The NHS in general and its performance in GP surgeries and hospitals in particular has come in for much criticism lately, some justified, some patently not.
I use the system, and have done quite intensively for at least 15 years. I won’t go into my conditions, some of which are chronic, that is they are long term, but not necessarily immediately fatal. The other type of condition is acute, such as heart failure, of which thankfully I have none. But even acute conditions needn’t be life-threatening. So my experiences? Mostly good, considering the number of people being treated, the qualified staff available and the facilities. Overall, in my estimation, the NHS does a good job under difficult circumstances, but obviously all patients have differing outlooks. In my area the system is well integrated with blood tests being done in a health centre are instantly available in another, so there is no chasing the central testing lab for results. The consultant I see is a professor who is highly qualified, and the staff, some not necessarily medical professionals, i.e. phlebotomists, are all highly skilled and caring. I found out the other day for example that the person taking my blood sample hadn’t had a pay rise for 5 years, and that staff at the local supermarket get a higher hourly rate than they do. That is totally obscene, that a shelf stacker, who can learn the job in about 2 minutes should get paid more than a skilled technician whose training is continuous and on the job. Its a good job we don’t apply these standards to doctors and consultants, who in my estimation are worth every penny they get paid. When you consider that MPs want 11% to take a basic salary up to £76,000 for trying, mostly unsuccessfully, to govern the county, it doesn’t quite stack up.
Of course, analysis of the reasons why the NHS is bursting at the seams and is under constant pressure would probably be because of immigration and the break-up of families, coupled with unemployment. I know someone who works as a doctors receptionist and people go into that surgery demanding aspirin for hangovers. When asked why they don’t spend 28 pence on aspirins from a chemist, the retort is usually that they are ‘on benefits’. So they can afford booze enough to get drunk but not the cure. Multiply that by the millions who use the NHS as a free entitlement, whatever the reason, and it can be seen that the cost will escalate. Like many I use the NHS for my conditions, but hardly use the system for other day to day ailments. The ‘free at the point of use’ principle is overused by many as a right, whereas the rest of us are quite happy to fork out for Lemsip or paracetamol. This is because a) we can afford to and b) we don’t want to hang around doctors surgeries to be told that a cold/cough is viral and cannot be treated by drugs. To be fair to GPs though, you wouldn’t blame them for sending serial cold complainers away with either a placebo or anti-viral drugs which will have no effect, except to make them feel that the doctor has done ‘something’ however ineffective that might be.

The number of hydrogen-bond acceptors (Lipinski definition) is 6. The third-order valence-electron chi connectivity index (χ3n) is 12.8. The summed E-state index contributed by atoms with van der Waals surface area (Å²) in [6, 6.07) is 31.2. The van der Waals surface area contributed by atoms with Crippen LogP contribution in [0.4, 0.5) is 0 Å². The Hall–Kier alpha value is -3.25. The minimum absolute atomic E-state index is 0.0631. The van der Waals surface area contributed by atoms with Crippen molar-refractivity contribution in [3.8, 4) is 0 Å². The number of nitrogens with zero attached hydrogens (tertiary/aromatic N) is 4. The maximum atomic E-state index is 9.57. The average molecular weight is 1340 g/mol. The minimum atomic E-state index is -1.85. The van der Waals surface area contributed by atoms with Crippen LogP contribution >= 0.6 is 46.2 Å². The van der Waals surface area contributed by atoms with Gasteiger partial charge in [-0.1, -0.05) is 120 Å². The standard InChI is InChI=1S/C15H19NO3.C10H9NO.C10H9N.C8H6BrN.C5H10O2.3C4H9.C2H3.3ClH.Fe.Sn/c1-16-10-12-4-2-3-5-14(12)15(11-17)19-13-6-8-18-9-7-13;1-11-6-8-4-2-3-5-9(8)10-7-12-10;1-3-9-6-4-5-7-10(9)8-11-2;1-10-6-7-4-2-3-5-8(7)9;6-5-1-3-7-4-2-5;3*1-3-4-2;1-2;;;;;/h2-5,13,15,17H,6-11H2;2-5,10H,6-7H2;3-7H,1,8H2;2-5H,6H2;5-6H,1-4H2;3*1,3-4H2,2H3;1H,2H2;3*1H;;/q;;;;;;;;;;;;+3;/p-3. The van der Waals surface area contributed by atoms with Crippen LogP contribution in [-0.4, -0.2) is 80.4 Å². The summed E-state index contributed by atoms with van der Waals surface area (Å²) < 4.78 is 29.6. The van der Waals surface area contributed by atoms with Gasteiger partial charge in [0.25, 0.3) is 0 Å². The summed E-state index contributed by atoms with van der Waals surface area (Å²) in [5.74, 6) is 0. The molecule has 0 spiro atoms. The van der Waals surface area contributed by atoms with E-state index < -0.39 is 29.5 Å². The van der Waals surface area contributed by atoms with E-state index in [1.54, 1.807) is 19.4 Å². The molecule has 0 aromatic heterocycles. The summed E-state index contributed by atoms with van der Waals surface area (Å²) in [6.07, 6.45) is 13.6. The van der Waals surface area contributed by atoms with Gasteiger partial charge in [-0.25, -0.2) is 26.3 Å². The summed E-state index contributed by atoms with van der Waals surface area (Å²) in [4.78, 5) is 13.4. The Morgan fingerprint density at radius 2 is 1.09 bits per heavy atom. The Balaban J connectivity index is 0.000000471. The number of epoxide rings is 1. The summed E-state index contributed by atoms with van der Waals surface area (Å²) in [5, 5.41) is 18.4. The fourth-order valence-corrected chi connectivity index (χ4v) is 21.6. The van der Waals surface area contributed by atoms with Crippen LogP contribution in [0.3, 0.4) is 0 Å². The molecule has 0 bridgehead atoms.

Now today, the head honcho (sorry Medical Director) of the NHS, Sir Bruce Keogh announced that NHS hospitals will become ‘seven day operations’ so that anyone entering hospital on a weekend will get all the specialists and consultants that are normally there from Monday to Friday. He made a very good point: the service industry generally is available at the weekend so why should the NHS which is after all a ‘service’ not provide similar cover? There will be a knock on effect of course with changes of contracts for all medical staff in hospitals, except for A&E departments, probably because they are already a 24 hour operation. That’s for hospitals, could we eventually expect GP surgeries to offer weekend surgeries? They don’t even cover out of hours calls themselves these days, so that may a sticking point. I think the juries still out on all these decisions. Time will tell.